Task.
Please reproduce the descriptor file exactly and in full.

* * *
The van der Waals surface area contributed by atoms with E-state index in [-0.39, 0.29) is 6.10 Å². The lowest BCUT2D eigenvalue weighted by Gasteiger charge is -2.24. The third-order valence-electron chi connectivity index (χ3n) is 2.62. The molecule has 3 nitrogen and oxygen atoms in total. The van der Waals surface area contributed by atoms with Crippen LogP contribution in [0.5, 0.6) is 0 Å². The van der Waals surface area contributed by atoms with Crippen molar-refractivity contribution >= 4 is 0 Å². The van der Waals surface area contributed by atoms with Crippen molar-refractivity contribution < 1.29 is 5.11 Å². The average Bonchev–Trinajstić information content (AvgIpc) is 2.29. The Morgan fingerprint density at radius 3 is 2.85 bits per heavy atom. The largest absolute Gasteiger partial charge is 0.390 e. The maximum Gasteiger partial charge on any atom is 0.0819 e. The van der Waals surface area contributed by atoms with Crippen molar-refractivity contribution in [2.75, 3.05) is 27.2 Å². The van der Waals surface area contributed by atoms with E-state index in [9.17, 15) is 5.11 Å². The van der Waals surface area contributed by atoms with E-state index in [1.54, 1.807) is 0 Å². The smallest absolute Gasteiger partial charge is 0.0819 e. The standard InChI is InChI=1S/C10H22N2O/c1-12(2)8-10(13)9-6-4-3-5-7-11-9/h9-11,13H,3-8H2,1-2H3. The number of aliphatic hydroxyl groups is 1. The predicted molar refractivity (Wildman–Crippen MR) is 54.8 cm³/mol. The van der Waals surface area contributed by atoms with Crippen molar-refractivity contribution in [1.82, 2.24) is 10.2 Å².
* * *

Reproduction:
The van der Waals surface area contributed by atoms with E-state index in [-0.39, 0.29) is 6.10 Å². The lowest BCUT2D eigenvalue weighted by Gasteiger charge is -2.24. The third-order valence-electron chi connectivity index (χ3n) is 2.62. The molecule has 3 nitrogen and oxygen atoms in total. The van der Waals surface area contributed by atoms with Crippen LogP contribution in [0.5, 0.6) is 0 Å². The van der Waals surface area contributed by atoms with Crippen molar-refractivity contribution >= 4 is 0 Å². The van der Waals surface area contributed by atoms with Crippen molar-refractivity contribution < 1.29 is 5.11 Å². The average Bonchev–Trinajstić information content (AvgIpc) is 2.29. The Morgan fingerprint density at radius 3 is 2.85 bits per heavy atom. The largest absolute Gasteiger partial charge is 0.390 e. The maximum Gasteiger partial charge on any atom is 0.0819 e. The van der Waals surface area contributed by atoms with Crippen molar-refractivity contribution in [2.75, 3.05) is 27.2 Å². The van der Waals surface area contributed by atoms with E-state index in [9.17, 15) is 5.11 Å². The van der Waals surface area contributed by atoms with E-state index in [1.54, 1.807) is 0 Å². The smallest absolute Gasteiger partial charge is 0.0819 e. The standard InChI is InChI=1S/C10H22N2O/c1-12(2)8-10(13)9-6-4-3-5-7-11-9/h9-11,13H,3-8H2,1-2H3. The number of aliphatic hydroxyl groups is 1. The predicted molar refractivity (Wildman–Crippen MR) is 54.8 cm³/mol. The van der Waals surface area contributed by atoms with Crippen molar-refractivity contribution in [1.82, 2.24) is 10.2 Å².